Scandal in the Headlines
Theodore Roosevelt and the Panama Canal
In 1908 a political scandal unfolded in American newspapers.
Journalists questioned the United States government's finan¬
cial and military role in the acquisition of the rights to the Pan¬
ama Canal, and accusations of corruption in the Roosevelt adminis¬
tration flew. At the center of this scandal was William McMurtie
Speer, a forty-three-year-old editorial writer for the New York
On December 8, 1908, Speer wrote an editorial that infuriated
President Theodore Roosevelt and shocked the nation. In this
"history-making editorial," Speer all but calls Roosevelt a liar and
suggests a full-scale congressional investigation of the Panama Canal
acquisition. Speer writes, "... the fact that Theodore Roosevelt as
President of the United States issues a public statement about such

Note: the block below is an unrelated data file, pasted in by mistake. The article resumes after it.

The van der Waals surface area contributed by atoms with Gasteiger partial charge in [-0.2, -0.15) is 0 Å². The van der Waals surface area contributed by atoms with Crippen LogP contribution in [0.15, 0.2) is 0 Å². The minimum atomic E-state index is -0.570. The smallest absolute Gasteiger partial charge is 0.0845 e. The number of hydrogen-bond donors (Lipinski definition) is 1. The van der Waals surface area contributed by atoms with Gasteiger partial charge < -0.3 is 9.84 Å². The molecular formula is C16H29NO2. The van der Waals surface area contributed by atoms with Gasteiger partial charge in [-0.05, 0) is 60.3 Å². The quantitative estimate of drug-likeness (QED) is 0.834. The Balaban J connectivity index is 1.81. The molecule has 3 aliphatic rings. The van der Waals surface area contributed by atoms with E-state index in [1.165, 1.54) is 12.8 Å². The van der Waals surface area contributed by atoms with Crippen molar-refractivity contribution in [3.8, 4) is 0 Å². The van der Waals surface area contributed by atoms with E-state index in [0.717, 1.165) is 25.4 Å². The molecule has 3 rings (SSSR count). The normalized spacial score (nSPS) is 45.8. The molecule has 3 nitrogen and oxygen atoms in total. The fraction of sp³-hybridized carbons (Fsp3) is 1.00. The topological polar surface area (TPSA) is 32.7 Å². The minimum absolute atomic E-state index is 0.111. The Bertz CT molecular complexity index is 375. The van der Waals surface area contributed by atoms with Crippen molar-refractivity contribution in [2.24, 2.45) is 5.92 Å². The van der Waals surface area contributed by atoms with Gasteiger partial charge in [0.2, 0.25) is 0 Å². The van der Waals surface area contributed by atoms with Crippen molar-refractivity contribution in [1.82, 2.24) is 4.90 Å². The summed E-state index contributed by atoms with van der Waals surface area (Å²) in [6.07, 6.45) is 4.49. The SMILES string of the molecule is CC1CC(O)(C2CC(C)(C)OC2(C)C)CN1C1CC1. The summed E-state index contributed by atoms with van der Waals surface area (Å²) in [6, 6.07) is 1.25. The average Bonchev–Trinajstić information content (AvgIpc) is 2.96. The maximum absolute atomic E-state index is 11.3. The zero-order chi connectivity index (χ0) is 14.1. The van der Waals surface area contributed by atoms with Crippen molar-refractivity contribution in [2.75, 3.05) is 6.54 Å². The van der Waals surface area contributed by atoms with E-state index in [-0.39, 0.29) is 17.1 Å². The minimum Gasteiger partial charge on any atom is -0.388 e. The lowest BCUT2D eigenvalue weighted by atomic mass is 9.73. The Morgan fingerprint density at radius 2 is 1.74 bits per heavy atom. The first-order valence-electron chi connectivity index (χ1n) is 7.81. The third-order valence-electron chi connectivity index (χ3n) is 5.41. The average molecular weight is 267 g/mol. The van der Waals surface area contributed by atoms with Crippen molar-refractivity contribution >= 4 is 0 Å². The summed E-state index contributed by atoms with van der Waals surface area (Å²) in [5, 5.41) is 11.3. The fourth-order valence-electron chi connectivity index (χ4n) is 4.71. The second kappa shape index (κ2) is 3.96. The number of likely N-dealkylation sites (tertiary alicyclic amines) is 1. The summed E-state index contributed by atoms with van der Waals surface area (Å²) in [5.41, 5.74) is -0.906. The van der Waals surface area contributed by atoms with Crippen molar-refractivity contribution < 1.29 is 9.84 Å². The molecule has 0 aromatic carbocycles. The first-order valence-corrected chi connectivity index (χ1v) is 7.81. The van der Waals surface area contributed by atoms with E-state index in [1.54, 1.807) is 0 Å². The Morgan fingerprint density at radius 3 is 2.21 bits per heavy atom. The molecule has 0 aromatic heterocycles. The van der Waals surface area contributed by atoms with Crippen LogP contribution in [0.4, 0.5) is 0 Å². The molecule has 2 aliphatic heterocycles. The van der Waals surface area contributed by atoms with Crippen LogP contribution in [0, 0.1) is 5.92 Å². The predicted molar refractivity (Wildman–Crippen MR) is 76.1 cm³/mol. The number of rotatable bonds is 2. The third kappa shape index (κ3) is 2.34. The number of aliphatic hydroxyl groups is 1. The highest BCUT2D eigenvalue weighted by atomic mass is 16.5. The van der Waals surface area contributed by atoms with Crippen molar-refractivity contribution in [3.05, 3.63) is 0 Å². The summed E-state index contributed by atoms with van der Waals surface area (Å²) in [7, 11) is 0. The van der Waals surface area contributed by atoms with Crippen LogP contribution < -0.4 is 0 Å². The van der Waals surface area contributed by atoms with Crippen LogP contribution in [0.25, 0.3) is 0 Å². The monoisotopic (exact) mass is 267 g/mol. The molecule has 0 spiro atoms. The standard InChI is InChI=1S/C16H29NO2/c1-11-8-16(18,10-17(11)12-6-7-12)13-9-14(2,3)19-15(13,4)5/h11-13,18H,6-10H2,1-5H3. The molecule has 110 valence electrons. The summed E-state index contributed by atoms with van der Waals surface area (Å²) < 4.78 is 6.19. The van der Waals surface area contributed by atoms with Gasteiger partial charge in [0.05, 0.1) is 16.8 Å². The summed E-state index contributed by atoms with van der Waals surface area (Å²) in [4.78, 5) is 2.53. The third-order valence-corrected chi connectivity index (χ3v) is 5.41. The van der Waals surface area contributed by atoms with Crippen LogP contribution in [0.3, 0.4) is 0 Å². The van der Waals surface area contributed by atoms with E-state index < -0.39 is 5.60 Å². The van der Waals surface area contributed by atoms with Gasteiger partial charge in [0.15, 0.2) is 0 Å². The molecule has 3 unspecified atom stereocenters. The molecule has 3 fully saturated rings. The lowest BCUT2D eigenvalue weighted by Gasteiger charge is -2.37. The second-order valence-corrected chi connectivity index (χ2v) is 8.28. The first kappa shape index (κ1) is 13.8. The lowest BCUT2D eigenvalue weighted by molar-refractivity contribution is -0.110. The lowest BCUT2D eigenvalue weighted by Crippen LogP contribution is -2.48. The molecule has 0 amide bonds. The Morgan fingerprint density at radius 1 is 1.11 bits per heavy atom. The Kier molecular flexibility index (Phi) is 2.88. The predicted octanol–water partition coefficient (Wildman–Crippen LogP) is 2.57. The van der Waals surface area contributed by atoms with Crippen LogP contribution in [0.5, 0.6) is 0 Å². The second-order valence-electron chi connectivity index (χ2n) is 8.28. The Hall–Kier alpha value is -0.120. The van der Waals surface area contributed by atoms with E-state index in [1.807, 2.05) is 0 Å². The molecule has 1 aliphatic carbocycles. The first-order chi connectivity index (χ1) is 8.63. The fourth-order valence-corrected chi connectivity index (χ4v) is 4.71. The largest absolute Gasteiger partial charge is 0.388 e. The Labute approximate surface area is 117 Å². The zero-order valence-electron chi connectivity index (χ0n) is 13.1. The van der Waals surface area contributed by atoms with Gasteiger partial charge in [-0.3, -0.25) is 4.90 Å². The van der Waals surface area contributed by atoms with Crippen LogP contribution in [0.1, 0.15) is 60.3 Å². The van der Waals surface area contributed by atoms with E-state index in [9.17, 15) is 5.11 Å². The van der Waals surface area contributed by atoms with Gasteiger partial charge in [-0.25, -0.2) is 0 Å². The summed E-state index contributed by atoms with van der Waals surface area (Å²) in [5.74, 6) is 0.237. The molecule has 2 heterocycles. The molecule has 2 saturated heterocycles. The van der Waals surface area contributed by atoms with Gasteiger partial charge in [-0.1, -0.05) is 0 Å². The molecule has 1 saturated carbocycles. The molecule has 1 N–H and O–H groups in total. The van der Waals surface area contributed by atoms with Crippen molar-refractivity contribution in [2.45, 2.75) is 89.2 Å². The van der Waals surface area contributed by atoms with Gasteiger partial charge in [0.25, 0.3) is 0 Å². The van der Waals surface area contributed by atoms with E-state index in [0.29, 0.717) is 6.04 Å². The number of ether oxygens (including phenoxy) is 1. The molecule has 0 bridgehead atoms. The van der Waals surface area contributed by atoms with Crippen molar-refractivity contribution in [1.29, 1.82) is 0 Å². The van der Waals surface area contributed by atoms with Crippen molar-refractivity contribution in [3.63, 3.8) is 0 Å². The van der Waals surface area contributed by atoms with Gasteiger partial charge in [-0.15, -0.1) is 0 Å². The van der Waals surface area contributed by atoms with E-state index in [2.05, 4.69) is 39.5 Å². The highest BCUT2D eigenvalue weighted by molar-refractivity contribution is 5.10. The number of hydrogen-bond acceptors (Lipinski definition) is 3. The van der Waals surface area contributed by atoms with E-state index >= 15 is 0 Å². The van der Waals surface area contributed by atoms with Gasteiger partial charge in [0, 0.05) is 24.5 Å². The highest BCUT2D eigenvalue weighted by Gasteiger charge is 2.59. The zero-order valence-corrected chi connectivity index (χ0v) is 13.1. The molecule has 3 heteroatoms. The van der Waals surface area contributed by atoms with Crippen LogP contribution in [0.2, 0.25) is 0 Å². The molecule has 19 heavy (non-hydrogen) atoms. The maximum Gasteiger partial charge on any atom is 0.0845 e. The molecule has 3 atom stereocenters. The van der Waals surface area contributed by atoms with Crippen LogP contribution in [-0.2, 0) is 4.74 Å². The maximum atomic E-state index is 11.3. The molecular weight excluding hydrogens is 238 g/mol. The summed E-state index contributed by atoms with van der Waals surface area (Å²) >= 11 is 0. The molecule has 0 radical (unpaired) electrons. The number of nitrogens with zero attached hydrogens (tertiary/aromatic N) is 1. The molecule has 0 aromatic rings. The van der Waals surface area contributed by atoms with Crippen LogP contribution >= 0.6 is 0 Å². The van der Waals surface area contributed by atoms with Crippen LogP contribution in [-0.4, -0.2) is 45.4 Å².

an important matter full of flagrant untruths, reeking with misstate¬
ments, challenging line by line the testimony of his associate...
makes it imperative that full publicity come at once through the
authority and by the action of Congress."
Roosevelt was so angered by the VV&rW editorial and articles in the
Indianapolis News that a week later he read a special message before
Congress recommending the government sue the New York World
and the Indianapolis News for libel. The legal battle that followed
became a blot on Roosevelt's political record and a champion cause
for First Amendment freedom of the press.
Speer's notes and records of the Panama libel case were recently
acquired by the Rare Book and Manuscript Library. A gift from
Mrs. Ann Satterthwaite, the collection totals eleven thousand items
relating to Speer's many-faceted career: journalist, public official,
lawyer, inventor, businessman, publisher, and author. The papers
pertaining to the Panama libel case clearly show Speer to have been